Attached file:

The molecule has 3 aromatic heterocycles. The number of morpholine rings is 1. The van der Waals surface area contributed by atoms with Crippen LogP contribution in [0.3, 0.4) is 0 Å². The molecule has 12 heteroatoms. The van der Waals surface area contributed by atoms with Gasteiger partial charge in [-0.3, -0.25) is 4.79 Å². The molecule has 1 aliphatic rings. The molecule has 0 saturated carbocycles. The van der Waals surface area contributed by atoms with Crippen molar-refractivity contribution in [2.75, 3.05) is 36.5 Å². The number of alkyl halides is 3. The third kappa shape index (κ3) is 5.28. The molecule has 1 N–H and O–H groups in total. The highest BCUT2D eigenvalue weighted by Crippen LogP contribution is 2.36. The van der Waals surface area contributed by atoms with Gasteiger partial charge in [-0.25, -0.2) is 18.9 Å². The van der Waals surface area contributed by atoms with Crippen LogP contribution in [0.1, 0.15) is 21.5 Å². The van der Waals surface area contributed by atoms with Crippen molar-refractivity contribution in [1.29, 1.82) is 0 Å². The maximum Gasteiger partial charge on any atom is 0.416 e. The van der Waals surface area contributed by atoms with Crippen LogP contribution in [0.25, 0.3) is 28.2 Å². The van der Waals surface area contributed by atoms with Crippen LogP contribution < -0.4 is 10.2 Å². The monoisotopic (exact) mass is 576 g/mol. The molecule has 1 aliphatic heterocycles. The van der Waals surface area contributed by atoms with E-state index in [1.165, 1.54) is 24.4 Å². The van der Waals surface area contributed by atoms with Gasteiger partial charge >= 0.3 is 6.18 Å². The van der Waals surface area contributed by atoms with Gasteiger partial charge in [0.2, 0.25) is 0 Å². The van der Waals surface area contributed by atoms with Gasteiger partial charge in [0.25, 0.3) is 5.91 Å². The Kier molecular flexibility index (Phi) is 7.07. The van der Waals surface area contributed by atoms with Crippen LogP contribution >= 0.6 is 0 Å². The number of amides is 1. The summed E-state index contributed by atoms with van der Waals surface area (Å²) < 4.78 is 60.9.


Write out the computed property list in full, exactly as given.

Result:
The molecule has 3 aromatic heterocycles. The number of morpholine rings is 1. The van der Waals surface area contributed by atoms with Crippen LogP contribution in [0.3, 0.4) is 0 Å². The molecule has 12 heteroatoms. The van der Waals surface area contributed by atoms with Gasteiger partial charge in [-0.3, -0.25) is 4.79 Å². The molecule has 1 aliphatic rings. The molecule has 0 saturated carbocycles. The van der Waals surface area contributed by atoms with Crippen molar-refractivity contribution in [2.75, 3.05) is 36.5 Å². The number of alkyl halides is 3. The third kappa shape index (κ3) is 5.28. The molecule has 1 N–H and O–H groups in total. The highest BCUT2D eigenvalue weighted by Crippen LogP contribution is 2.36. The van der Waals surface area contributed by atoms with Gasteiger partial charge in [-0.25, -0.2) is 18.9 Å². The van der Waals surface area contributed by atoms with Crippen LogP contribution in [0.1, 0.15) is 21.5 Å². The van der Waals surface area contributed by atoms with Crippen molar-refractivity contribution in [1.29, 1.82) is 0 Å². The maximum Gasteiger partial charge on any atom is 0.416 e. The van der Waals surface area contributed by atoms with Crippen LogP contribution in [0.25, 0.3) is 28.2 Å². The van der Waals surface area contributed by atoms with Crippen LogP contribution < -0.4 is 10.2 Å². The monoisotopic (exact) mass is 576 g/mol. The molecule has 1 aliphatic heterocycles. The van der Waals surface area contributed by atoms with E-state index in [1.165, 1.54) is 24.4 Å². The van der Waals surface area contributed by atoms with Gasteiger partial charge >= 0.3 is 6.18 Å². The van der Waals surface area contributed by atoms with Gasteiger partial charge in [0.2, 0.25) is 0 Å². The van der Waals surface area contributed by atoms with Gasteiger partial charge in [0.25, 0.3) is 5.91 Å². The Kier molecular flexibility index (Phi) is 7.07. The van der Waals surface area contributed by atoms with Crippen LogP contribution >= 0.6 is 0 Å². The number of amides is 1. The summed E-state index contributed by atoms with van der Waals surface area (Å²) < 4.78 is 60.9.